‘When all this is over,' said the princess, ‘this bothersome Growing Up, I’ll live with wild horses.’ New grass, a new adventure, a new Boarding House and more than a ripple of applause; Emma Darwin Hall claimed its destiny overlooking the most beautiful playing fields in the world.
Over one hundred and fifty guests gathered in a newly created courtyard to celebrate the coming of age of co-education at Shrewsbury and a sister house to Mary Sidney Hall. With Peter Hankin’s remarkable portrait of Emma Darwin overseeing the gathering, the Headmaster spoke eloquently about the inspirational wife of a genius, who so perfectly embodied the artistry of her father's family (the Wedgwoods), the scientific intellect of her mother's family (the Allens) and the philosophical non-conformism of her husband, Charles.
Paying tribute to those who helped bring Emma Darwin Hall to life, Mark Turner went on to thank the visionaries who conceived of the project and the facilitators who made it happen. From the governors, to Jeremy and Isobel Goulding, to bursars old and new, to the architects, the builders, and to so many support and teaching staff at Shrewsbury, the pioneering girls and the people who live and work in the building owe an enormous debt of gratitude.
Emma Darwin Hall’s first Housemistress, Kait Weston, contributed with supreme dignity and good humour to the sense of occasion with thanks in particular for the wisdom and expertise of Mary Sidney Hall Housemistress, Sara Hankin, before taking a moment or two to reflect upon the value of role models such as Emma Darwin for the girls in the house. One other such role model is Gessica Howarth, one of the first female graduates from Shrewsbury who alongside studying Mathematics at Oxford University is one of the most exciting young opera singers in the country. Gessica’s extraordinary performance of a Handel Aria, so sensitively accompanied by Director of Music, John Moore, was breathtaking in its emotional power and artistic subtlety.
Following such a moment would require something very special indeed. Fortunately, Ruth Padel, a great-great-grandchild of Emma and Charles Darwin, who was described by The Telegraph as, "a poet and scholar with a beautifully patient understanding, reminiscent of Ted Hughes, of how the natural world invests itself in our experience," provided the audience with a spellbinding, personal account of the lives of Emma and Charles. Beyond all things, the audience was told, Emma comforted. For Charles this would have been an immense source of relief following a difficult early life where he found some sanctuary from school and upbringing working on his scientific experiments in a potting shed. Disagreements on the subject of religion were painful for both Emma and Charles, but their marriage had a depth and quality to it which proved steadfast and lifelong. With, passion, poetry, anecdote and visible delight, Ruth Padel moved and informed in equal and consummate measure. Her words will surely echo through the rooms and corridors of Emma Darwin Hall for years to come.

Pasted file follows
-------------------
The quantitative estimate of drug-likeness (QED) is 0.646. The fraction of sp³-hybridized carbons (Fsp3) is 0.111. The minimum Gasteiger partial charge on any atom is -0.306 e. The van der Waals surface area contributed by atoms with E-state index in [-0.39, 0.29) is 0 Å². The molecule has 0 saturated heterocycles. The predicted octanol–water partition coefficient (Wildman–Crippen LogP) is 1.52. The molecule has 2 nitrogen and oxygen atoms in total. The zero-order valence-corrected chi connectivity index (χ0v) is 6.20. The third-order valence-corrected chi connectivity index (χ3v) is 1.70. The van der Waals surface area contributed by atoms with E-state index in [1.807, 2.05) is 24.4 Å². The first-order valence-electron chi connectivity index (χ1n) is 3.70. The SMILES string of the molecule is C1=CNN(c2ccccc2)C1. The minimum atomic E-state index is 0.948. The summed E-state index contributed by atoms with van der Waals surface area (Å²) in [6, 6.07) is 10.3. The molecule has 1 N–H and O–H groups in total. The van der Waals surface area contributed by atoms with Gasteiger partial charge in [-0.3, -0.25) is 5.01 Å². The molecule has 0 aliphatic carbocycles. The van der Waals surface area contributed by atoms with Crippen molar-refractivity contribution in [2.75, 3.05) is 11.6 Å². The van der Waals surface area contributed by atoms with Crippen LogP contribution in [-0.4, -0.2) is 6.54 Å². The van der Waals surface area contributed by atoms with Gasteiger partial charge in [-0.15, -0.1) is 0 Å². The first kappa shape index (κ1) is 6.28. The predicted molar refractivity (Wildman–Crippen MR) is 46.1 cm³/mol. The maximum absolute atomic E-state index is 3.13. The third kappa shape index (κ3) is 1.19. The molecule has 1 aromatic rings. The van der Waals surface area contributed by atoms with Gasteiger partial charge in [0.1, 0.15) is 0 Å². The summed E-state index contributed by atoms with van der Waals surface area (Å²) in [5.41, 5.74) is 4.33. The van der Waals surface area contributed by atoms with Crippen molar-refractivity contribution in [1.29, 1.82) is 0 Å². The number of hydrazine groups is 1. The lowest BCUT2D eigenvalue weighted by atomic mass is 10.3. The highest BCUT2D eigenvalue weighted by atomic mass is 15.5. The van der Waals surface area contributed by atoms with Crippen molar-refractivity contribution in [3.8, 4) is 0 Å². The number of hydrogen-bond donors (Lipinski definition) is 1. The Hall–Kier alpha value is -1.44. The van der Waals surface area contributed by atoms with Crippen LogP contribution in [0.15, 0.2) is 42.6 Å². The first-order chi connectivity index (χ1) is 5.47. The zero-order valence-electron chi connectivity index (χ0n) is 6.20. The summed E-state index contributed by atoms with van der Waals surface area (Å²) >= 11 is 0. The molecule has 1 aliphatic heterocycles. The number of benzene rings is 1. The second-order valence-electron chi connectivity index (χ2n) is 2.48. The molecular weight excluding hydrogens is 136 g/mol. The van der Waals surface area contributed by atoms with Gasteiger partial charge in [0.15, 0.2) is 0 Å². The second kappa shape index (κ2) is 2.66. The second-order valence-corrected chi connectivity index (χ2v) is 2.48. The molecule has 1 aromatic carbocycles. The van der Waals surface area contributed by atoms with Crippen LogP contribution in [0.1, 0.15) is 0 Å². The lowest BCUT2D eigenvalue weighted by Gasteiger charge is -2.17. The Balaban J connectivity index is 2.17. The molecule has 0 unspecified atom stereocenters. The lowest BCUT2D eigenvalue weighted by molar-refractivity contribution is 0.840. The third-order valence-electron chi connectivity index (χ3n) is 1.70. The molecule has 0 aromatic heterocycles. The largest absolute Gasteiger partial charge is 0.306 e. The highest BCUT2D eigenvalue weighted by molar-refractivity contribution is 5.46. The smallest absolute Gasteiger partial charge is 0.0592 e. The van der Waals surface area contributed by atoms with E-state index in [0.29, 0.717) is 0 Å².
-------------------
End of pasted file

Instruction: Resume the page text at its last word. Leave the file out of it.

It fell to Isabella Barber, Head of House, to voice the thoughts of all present with a heartfelt thanks to Ruth Padel for sharing her time and wisdom so generously. With that, the guests made their way back into the courtyard for an excellent ‘al fresco’ late lunch and the opportunity for conversation.
After some considerable time, and with Astarte rising over the western Shropshire hills, the guests began to leave and the first young residents of Emma Darwin Hall paused to reflect upon their own trail of destiny. When all of this bothersome Growing Up is done, Emma Darwin Hall will have played its part in ensuring that future generations of exceptional young women will, in their own individual ways, find that they have the gift of understanding how to live with wild horses.